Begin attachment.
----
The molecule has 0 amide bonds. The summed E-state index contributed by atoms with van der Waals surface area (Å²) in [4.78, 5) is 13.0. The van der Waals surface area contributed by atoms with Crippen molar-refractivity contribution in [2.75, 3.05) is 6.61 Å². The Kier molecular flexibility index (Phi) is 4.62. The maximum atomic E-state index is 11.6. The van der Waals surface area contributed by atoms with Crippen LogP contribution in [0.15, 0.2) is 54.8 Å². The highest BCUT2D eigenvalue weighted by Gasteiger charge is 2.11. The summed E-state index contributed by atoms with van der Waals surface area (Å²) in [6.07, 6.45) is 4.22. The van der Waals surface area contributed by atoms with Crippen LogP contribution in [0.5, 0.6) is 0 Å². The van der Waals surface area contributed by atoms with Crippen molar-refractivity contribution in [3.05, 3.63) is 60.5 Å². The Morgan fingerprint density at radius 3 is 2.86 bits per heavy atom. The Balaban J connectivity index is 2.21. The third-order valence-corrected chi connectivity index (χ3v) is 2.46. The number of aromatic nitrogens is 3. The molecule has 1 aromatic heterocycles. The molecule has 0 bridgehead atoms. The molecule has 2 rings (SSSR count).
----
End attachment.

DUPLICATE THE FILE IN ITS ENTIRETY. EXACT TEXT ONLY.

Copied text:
The molecule has 0 amide bonds. The summed E-state index contributed by atoms with van der Waals surface area (Å²) in [4.78, 5) is 13.0. The van der Waals surface area contributed by atoms with Crippen molar-refractivity contribution in [2.75, 3.05) is 6.61 Å². The Kier molecular flexibility index (Phi) is 4.62. The maximum atomic E-state index is 11.6. The van der Waals surface area contributed by atoms with Crippen LogP contribution in [0.15, 0.2) is 54.8 Å². The highest BCUT2D eigenvalue weighted by Gasteiger charge is 2.11. The summed E-state index contributed by atoms with van der Waals surface area (Å²) in [6.07, 6.45) is 4.22. The van der Waals surface area contributed by atoms with Crippen LogP contribution in [0.5, 0.6) is 0 Å². The van der Waals surface area contributed by atoms with Crippen molar-refractivity contribution in [3.05, 3.63) is 60.5 Å². The Morgan fingerprint density at radius 3 is 2.86 bits per heavy atom. The Balaban J connectivity index is 2.21. The third-order valence-corrected chi connectivity index (χ3v) is 2.46. The number of aromatic nitrogens is 3. The molecule has 1 aromatic heterocycles. The molecule has 0 bridgehead atoms. The molecule has 2 rings (SSSR count).